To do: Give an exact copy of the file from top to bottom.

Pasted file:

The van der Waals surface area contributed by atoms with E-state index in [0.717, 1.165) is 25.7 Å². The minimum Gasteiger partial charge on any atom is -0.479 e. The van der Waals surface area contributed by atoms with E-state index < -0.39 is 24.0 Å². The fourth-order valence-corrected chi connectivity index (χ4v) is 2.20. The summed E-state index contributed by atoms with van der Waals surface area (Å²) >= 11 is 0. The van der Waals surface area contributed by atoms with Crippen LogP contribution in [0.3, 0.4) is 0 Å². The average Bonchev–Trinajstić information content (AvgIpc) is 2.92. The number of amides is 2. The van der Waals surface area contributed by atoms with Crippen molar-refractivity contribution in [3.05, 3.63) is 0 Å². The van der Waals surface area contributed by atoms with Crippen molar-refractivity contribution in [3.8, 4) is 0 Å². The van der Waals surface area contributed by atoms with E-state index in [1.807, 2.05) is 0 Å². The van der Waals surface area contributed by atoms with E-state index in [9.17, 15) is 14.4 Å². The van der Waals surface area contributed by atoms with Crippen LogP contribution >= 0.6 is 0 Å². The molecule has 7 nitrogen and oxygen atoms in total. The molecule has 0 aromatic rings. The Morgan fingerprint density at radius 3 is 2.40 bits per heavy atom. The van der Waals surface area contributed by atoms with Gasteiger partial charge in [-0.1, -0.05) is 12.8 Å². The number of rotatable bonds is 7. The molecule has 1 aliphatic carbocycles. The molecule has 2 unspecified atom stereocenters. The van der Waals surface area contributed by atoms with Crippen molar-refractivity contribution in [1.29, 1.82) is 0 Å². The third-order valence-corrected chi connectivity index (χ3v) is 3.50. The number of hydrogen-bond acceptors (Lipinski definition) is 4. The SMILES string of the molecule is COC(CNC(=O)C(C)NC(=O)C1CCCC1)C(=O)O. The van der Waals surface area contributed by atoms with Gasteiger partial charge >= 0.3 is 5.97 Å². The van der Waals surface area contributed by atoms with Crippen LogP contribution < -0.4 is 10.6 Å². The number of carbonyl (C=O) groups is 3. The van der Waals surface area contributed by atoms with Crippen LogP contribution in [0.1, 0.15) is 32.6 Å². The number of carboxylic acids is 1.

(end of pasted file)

The van der Waals surface area contributed by atoms with E-state index in [0.717, 1.165) is 25.7 Å². The minimum Gasteiger partial charge on any atom is -0.479 e. The van der Waals surface area contributed by atoms with E-state index < -0.39 is 24.0 Å². The fourth-order valence-corrected chi connectivity index (χ4v) is 2.20. The summed E-state index contributed by atoms with van der Waals surface area (Å²) >= 11 is 0. The van der Waals surface area contributed by atoms with Crippen LogP contribution in [0.3, 0.4) is 0 Å². The average Bonchev–Trinajstić information content (AvgIpc) is 2.92. The number of amides is 2. The van der Waals surface area contributed by atoms with Crippen molar-refractivity contribution in [3.05, 3.63) is 0 Å². The van der Waals surface area contributed by atoms with Crippen molar-refractivity contribution in [3.8, 4) is 0 Å². The van der Waals surface area contributed by atoms with E-state index in [1.807, 2.05) is 0 Å². The van der Waals surface area contributed by atoms with E-state index in [9.17, 15) is 14.4 Å². The van der Waals surface area contributed by atoms with Crippen LogP contribution >= 0.6 is 0 Å². The molecule has 7 nitrogen and oxygen atoms in total. The molecule has 0 aromatic rings. The Morgan fingerprint density at radius 3 is 2.40 bits per heavy atom. The van der Waals surface area contributed by atoms with Gasteiger partial charge in [-0.1, -0.05) is 12.8 Å². The number of rotatable bonds is 7. The molecule has 1 aliphatic carbocycles. The molecule has 2 unspecified atom stereocenters. The van der Waals surface area contributed by atoms with Crippen molar-refractivity contribution in [1.29, 1.82) is 0 Å². The third-order valence-corrected chi connectivity index (χ3v) is 3.50. The number of hydrogen-bond acceptors (Lipinski definition) is 4. The SMILES string of the molecule is COC(CNC(=O)C(C)NC(=O)C1CCCC1)C(=O)O. The van der Waals surface area contributed by atoms with Gasteiger partial charge >= 0.3 is 5.97 Å². The van der Waals surface area contributed by atoms with Crippen LogP contribution < -0.4 is 10.6 Å². The number of carbonyl (C=O) groups is 3. The van der Waals surface area contributed by atoms with Crippen LogP contribution in [0.1, 0.15) is 32.6 Å². The number of carboxylic acids is 1.